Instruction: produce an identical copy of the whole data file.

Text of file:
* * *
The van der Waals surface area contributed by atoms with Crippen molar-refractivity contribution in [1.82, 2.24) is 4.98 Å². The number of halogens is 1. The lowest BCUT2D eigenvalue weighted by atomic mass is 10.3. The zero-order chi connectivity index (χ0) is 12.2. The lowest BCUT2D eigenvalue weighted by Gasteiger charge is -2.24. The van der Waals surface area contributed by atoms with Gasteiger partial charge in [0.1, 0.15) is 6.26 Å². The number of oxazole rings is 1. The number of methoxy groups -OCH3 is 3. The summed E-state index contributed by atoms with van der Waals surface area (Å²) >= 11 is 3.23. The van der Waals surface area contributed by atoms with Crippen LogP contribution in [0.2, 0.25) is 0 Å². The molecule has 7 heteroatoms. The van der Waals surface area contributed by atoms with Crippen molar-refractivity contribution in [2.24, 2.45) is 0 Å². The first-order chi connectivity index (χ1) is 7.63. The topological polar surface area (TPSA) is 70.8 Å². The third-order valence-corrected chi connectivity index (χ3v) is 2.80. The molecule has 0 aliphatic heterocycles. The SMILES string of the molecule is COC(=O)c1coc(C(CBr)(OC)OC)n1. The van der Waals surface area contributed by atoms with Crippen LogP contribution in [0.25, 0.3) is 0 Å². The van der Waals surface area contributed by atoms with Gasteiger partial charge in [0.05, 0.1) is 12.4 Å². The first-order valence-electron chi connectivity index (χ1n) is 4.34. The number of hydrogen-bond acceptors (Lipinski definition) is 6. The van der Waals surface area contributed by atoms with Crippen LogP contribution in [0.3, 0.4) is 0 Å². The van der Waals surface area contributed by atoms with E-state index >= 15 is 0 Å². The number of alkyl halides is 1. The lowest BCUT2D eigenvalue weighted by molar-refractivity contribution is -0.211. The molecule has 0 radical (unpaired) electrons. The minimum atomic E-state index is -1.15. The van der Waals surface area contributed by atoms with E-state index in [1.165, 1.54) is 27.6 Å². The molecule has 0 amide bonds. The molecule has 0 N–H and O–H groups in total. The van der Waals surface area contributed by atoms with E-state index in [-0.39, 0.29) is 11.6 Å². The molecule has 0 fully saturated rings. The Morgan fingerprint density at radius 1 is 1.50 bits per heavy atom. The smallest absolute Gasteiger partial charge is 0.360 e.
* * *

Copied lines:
The van der Waals surface area contributed by atoms with Crippen molar-refractivity contribution in [1.82, 2.24) is 4.98 Å². The number of halogens is 1. The lowest BCUT2D eigenvalue weighted by atomic mass is 10.3. The zero-order chi connectivity index (χ0) is 12.2. The lowest BCUT2D eigenvalue weighted by Gasteiger charge is -2.24. The van der Waals surface area contributed by atoms with Gasteiger partial charge in [0.1, 0.15) is 6.26 Å². The number of oxazole rings is 1. The number of methoxy groups -OCH3 is 3. The summed E-state index contributed by atoms with van der Waals surface area (Å²) >= 11 is 3.23. The van der Waals surface area contributed by atoms with Crippen LogP contribution in [0.2, 0.25) is 0 Å². The molecule has 7 heteroatoms. The van der Waals surface area contributed by atoms with Crippen molar-refractivity contribution in [2.24, 2.45) is 0 Å². The first-order chi connectivity index (χ1) is 7.63. The topological polar surface area (TPSA) is 70.8 Å². The third-order valence-corrected chi connectivity index (χ3v) is 2.80. The molecule has 0 aliphatic heterocycles. The SMILES string of the molecule is COC(=O)c1coc(C(CBr)(OC)OC)n1. The van der Waals surface area contributed by atoms with Crippen LogP contribution in [0.25, 0.3) is 0 Å². The van der Waals surface area contributed by atoms with Gasteiger partial charge in [0.05, 0.1) is 12.4 Å². The first-order valence-electron chi connectivity index (χ1n) is 4.34. The number of hydrogen-bond acceptors (Lipinski definition) is 6. The van der Waals surface area contributed by atoms with Crippen LogP contribution in [0.3, 0.4) is 0 Å². The van der Waals surface area contributed by atoms with E-state index >= 15 is 0 Å². The number of alkyl halides is 1. The lowest BCUT2D eigenvalue weighted by molar-refractivity contribution is -0.211. The molecule has 0 radical (unpaired) electrons. The minimum atomic E-state index is -1.15. The van der Waals surface area contributed by atoms with E-state index in [1.165, 1.54) is 27.6 Å². The molecule has 0 amide bonds. The molecule has 0 N–H and O–H groups in total. The van der Waals surface area contributed by atoms with E-state index in [-0.39, 0.29) is 11.6 Å². The molecule has 0 fully saturated rings. The Morgan fingerprint density at radius 1 is 1.50 bits per heavy atom. The smallest absolute Gasteiger partial charge is 0.360 e.